March 25 — 12:33 pm, 2020

School board to vote on buying 50,000 laptops

The board is looking into technology that will allow for real-time public participation for future meetings, but is not changing the procedure for this one.

Joyce Wilkerson (right) is the president of the Philadelphia Board of Education. Wayne Walker is vice president. The other members pictured are Angela McIver and Maria McColgan. (Photo: Greg Windle)

UPDATED Thursday 4 p.m.

The board will vote on an agenda item to enter into an $11 million contract with CDI Computer Dealers, Inc. for up to 50,000 Chromebooks and has been formulating a plan in place for distributing them.

Twenty members of the public have signed up to submit testimony to the virtual meeting. Donna Cooper of Public Citizens for Children and Youth is urging the board to officially update the school calendar and commit to a date no later than April 6 for the technology to be given to students and teachers to be trained in delivering online instruction.

“We are here tonight to ask you to mandate an accelerated timeline so that teachers can teach, and our kids can learn,” according to Cooper’s submitted testimony.

END UPDATE

The Philadelphia Board of Education plans to meet as scheduled at 5 p.m. Thursday for its March action meeting, but members will do so via phone and live-stream the session. It is calling for members of the public to submit testimony in writing 24 hours before the scheduled meeting.

However, board watchdogs Lisa Haver and Karel Kilimnik of Alliance for Philadelphia Public Schools say that this is insufficient.

Haver and Kilimnik sent a letter to the board saying that, under this plan, the session would not be a public meeting but “a live TV show.”

Although they said they understood the need to forgo an in-person meeting, “the alternative is to hold a virtual meeting that the public can both observe and participate in. Current technology allows for both of these.”

Board President Joyce Wilkerson responded that Thursday’s meeting – crucial to “move student learning forward” – will go on as planned, but the board will look to upgrading its capacity for virtual participation in the future.

“We have received a number of helpful suggestions from our Philadelphia community about how to do this in a way that continues to allow for the vital participation of the Philadelphia community in our meetings,” Wilkerson said.  “We know we are not there yet, but we believe this meeting is a critical first step in accomplishing the work of the District in this new remote reality. We look forward to learning from these meetings and continuing to grow our technological capacity at future meetings.”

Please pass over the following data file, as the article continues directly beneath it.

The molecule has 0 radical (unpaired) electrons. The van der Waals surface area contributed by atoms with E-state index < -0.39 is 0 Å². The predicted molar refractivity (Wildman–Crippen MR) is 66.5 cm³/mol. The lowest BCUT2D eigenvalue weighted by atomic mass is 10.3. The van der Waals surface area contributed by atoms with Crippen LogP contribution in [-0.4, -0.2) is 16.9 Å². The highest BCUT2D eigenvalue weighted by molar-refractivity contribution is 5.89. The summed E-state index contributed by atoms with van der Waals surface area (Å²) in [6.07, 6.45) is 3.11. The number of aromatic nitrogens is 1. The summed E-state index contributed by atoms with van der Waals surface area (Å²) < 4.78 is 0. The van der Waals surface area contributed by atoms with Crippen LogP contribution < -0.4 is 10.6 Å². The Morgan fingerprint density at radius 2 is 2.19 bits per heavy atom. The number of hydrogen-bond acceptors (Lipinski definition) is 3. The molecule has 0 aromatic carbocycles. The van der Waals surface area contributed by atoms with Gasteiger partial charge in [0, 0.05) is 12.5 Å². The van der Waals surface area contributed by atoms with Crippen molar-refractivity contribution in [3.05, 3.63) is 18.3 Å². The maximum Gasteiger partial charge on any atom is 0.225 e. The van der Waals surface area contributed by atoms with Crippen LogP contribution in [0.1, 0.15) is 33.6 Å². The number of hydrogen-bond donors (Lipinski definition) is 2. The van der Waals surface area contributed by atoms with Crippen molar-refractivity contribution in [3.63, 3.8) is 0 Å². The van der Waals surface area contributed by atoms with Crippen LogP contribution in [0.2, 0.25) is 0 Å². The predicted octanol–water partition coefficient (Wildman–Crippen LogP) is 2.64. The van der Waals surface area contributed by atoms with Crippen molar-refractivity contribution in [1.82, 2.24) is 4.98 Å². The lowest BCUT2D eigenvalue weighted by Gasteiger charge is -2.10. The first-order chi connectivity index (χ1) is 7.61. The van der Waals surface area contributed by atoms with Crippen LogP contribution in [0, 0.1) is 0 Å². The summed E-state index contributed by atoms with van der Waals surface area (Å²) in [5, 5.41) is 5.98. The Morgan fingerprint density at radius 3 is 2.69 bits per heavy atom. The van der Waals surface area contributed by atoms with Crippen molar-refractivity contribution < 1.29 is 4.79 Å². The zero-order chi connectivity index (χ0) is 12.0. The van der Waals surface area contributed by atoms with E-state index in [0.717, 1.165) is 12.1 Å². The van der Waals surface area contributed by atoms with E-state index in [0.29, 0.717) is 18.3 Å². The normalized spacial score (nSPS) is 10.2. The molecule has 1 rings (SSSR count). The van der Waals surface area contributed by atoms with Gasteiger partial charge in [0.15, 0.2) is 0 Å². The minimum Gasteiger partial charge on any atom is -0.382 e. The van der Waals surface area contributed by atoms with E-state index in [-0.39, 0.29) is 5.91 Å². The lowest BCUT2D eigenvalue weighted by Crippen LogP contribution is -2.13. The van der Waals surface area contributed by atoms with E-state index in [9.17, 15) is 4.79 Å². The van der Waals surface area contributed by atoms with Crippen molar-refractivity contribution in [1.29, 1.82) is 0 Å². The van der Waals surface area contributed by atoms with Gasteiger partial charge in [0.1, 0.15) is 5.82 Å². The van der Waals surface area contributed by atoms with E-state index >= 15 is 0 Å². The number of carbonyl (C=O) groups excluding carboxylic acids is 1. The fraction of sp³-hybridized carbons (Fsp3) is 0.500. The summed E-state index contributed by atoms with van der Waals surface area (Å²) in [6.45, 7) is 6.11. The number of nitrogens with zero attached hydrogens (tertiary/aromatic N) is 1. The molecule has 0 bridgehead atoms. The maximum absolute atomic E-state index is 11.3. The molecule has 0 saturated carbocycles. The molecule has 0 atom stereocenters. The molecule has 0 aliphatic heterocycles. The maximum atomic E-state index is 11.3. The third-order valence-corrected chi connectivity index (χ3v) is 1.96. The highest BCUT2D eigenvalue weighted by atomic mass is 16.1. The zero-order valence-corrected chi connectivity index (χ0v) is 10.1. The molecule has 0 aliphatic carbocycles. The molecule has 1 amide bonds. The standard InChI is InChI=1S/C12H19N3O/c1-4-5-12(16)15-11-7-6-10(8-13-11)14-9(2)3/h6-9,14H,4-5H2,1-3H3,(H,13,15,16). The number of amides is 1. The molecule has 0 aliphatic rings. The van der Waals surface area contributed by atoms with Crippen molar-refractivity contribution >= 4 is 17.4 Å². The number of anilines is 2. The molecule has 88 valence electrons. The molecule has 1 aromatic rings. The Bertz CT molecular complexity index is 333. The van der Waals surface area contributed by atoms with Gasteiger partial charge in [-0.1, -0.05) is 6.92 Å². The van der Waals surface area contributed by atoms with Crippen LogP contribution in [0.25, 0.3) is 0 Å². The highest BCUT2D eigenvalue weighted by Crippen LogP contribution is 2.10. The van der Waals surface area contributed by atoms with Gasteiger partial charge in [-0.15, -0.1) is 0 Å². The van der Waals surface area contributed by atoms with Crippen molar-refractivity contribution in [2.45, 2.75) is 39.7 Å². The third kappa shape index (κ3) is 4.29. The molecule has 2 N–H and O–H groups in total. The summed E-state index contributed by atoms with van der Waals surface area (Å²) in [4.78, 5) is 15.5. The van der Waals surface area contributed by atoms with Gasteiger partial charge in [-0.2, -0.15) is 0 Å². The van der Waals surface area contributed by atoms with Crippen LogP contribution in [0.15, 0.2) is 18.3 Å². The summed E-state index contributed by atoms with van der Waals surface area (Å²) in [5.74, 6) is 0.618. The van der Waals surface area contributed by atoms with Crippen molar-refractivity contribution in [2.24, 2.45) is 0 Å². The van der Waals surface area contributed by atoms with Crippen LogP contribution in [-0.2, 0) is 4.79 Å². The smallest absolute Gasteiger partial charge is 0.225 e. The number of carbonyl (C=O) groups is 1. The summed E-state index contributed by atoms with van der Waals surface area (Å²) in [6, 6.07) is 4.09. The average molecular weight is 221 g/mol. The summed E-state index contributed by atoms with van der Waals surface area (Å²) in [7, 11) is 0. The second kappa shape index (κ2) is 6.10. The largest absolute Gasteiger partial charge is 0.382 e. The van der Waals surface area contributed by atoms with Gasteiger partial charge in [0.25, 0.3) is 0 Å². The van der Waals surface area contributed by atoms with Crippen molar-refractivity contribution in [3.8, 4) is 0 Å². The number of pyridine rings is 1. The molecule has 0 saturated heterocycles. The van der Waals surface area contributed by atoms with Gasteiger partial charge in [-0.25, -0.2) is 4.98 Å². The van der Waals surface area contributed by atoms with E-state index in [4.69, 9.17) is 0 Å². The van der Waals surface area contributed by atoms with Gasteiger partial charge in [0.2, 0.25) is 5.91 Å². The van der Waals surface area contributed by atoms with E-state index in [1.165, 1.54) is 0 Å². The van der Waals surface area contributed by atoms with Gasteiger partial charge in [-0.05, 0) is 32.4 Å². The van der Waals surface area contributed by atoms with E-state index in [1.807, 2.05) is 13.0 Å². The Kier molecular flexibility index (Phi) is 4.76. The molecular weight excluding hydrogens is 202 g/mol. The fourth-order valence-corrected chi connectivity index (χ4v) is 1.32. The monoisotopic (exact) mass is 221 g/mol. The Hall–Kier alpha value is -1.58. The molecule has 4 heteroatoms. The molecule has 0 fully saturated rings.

Haver and Kilimnik’s letter notes that Uri Monson, the District’s chief financial officer, will make a presentation Thursday on the lump sum budget for 2020-21, which is a general outline of revenue and spending. Such a presentation could include priorities, new investments, or news of reduced or increased revenue compared to prior expectations.

Haver said that she or other members of the public might want to react to that.

“Testimony sent in ahead of time could not be amended to include comments or questions about that or any other business taking place during the meeting,” the letter said.

Haver and Kilimnik suggested that members of the public could tweet or email during the meeting and then be contacted by phone so they could be heard.

Staff members could call them at the appropriate time – before or after voting – and each person could give their full testimony, in their own words. Everyone watching would be able to hear the testimony. In addition, some of the questions and comments sent via email and Twitter could be answered during the meeting.

Haver and Kilimnik also asked for all “non-essential” items to be withdrawn, and one – $2 million in contracts with “various vendors” for “professional learning support” – already has been taken off the agenda.

Among the items on the agenda that are scheduled for a vote are playground improvements, implementation and maintenance of software platforms, and $3.7 million in payment to various companies for temporary staffing, including Kelly Services, which provides substitute teachers. There is also nearly $2 million in change orders for the troubled renovation at Ben Franklin High School that is preparing the building to accommodate co-location with Science Leadership Academy.

“In this difficult time, it is important that the public be able to participate in the democratic process,” the letter says.

They also noted that District’s revamped homepage, which is devoted to resources and information related to the COVID-19 response, doesn’t have an obvious notice of the Board of Education meeting.

Written testimony is due at 5 p.m. Wednesday – today – and can be submitted to schoolboard@philasd.org or by phone at 215-400-5959. In addition to the live-stream, the meeting will be carried on Comcast channel 52 and FIOS Channel 20.

the notebook

Our news is free to read, but not to report.

support local journalism